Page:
He says data collected by the city showed that there is a speeding problem and increases in traffic. Motorists are traveling at more than 40 mph on various residential streets that have a standard speed limit of 25 mph.
The chicanes are temporary, semi-permanent devices, says Baker, who also serves as the city engineer. “Really, we want to understand and do some follow-up studies to see if this is a solution, to see if this helps. But we don’t know that it will,” he says.
Chicanes on the North Side are part of a new pilot project “to calm traffic and create safer streets,” according to the city. The first is to be installed on Thursday, July 30, on William Street. The project will begin, however, with a neighborhood event from 5:30 to 7:30 p.m. on Thursday, July 30 at LaCrone Park, 535 W Paterson.
The city considers chicanes cost-effective, easily installed, and faster to implement than more permanent measures. Baker said the pilot project will cost about $30,000 and is being funded with money from Kalamazoo’s Foundation For Excellence.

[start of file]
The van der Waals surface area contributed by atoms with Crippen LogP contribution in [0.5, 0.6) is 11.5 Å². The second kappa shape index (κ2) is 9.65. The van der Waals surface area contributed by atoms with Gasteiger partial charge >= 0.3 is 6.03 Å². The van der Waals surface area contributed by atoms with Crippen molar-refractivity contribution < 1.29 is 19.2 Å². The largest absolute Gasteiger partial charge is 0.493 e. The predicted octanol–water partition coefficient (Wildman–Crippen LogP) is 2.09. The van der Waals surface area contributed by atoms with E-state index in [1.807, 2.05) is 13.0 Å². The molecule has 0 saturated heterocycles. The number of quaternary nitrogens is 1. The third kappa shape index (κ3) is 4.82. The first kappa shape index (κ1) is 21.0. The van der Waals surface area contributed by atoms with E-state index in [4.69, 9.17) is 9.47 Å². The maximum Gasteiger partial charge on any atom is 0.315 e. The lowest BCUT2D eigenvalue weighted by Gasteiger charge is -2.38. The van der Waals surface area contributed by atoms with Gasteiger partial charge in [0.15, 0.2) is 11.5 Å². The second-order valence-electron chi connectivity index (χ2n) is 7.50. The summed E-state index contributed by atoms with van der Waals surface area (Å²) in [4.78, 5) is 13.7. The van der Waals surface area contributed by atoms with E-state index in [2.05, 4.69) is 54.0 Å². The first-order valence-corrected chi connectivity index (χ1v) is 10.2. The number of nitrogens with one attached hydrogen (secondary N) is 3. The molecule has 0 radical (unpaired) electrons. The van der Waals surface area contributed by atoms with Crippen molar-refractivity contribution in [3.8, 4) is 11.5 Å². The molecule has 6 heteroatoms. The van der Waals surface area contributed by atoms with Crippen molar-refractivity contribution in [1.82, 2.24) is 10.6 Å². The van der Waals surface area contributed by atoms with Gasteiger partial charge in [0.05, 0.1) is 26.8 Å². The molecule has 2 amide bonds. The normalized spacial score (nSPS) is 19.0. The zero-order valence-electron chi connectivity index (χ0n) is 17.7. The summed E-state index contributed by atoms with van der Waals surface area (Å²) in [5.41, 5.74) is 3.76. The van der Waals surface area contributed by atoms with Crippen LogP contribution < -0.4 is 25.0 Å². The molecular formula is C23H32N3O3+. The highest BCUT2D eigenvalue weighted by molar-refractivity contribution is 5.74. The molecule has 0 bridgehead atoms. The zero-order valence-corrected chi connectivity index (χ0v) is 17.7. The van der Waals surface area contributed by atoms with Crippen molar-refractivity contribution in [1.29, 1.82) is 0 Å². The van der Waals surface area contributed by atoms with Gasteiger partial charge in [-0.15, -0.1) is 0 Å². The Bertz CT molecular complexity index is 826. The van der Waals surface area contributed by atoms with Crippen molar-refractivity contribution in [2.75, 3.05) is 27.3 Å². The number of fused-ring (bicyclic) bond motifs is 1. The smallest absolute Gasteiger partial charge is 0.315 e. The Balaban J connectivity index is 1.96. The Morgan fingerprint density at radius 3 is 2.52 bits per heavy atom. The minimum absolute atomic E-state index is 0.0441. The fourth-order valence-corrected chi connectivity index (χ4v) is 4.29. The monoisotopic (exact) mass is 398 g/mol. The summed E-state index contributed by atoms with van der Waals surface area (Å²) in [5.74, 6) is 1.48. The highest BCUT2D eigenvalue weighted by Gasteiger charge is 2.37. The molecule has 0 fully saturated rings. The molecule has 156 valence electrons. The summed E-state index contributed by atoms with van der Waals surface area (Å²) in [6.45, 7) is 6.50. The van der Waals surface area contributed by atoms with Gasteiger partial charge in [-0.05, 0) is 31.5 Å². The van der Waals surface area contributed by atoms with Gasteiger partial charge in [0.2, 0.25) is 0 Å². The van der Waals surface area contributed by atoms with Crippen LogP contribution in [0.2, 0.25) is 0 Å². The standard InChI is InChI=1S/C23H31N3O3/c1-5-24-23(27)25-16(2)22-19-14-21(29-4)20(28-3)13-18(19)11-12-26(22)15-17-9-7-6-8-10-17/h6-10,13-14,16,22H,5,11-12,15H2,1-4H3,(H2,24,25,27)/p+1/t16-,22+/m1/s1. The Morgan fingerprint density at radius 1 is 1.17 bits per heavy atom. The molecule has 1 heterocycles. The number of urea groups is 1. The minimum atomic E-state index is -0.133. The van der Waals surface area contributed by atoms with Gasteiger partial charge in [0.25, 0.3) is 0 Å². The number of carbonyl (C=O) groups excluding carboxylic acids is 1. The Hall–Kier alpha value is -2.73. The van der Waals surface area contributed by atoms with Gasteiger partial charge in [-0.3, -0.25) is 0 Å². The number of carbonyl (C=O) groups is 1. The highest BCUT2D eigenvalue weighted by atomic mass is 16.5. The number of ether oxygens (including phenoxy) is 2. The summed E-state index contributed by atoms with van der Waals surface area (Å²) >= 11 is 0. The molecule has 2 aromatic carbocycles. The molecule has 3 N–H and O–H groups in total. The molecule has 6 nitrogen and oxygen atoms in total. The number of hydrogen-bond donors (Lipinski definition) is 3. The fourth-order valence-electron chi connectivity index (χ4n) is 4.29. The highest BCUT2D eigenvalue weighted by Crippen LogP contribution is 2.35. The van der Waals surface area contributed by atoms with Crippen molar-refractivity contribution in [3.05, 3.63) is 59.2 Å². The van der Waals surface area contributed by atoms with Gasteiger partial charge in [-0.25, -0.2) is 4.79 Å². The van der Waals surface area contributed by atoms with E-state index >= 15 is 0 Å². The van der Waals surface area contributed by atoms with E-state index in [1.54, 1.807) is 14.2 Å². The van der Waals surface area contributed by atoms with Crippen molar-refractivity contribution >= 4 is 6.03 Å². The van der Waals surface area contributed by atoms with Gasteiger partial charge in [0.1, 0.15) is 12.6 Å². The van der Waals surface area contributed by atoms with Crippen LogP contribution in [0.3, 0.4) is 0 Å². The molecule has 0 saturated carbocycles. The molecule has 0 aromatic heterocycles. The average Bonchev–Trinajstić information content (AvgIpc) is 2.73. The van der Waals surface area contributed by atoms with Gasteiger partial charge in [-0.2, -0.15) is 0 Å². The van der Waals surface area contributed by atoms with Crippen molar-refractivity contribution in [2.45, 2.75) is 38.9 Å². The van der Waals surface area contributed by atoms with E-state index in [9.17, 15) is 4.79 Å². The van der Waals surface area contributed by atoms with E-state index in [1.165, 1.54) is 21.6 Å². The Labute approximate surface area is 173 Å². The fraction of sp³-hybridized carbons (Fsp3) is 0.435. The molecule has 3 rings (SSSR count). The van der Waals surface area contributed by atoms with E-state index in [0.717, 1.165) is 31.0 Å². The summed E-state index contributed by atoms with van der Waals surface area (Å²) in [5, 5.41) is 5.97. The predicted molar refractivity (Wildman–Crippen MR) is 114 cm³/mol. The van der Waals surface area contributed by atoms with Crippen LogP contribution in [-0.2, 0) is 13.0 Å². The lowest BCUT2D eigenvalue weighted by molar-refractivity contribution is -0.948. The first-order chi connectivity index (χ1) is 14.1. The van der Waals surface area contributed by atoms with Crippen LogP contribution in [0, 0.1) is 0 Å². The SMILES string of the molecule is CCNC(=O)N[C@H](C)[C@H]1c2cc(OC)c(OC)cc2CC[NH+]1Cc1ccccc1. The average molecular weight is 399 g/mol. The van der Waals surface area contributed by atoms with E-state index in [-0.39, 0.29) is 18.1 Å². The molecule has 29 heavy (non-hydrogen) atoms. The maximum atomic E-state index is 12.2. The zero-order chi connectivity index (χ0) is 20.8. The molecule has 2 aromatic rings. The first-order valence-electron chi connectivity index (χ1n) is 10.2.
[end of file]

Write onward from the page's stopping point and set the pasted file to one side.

Kalamazoo Vice Mayor Patrese Griffin lives on William Street in the Northside Neighborhood, one of those that sees traffic traveling too fast. Her frustrated neighbors recently planned to try and create their own speed bump with sandbags to deal with the problem. Instead, they were introduced to the idea of traffic calming and have put up a makeshift chicane with orange construction cones that has so far been working.
Griffin, a speed bump supporter, says that most of those who have contacted city hall are seeking speed bumps to slow down traffic, however, they may not be aware there are alternatives such as chicanes, a possible solution she had not been introduced to until a conversation earlier this year with Baker and City Manager Jim Ritsema. Advantages of the chicanes are that if they are not needed in winter they can be taken down and the barrier is not designed to ruin cars should they hit them.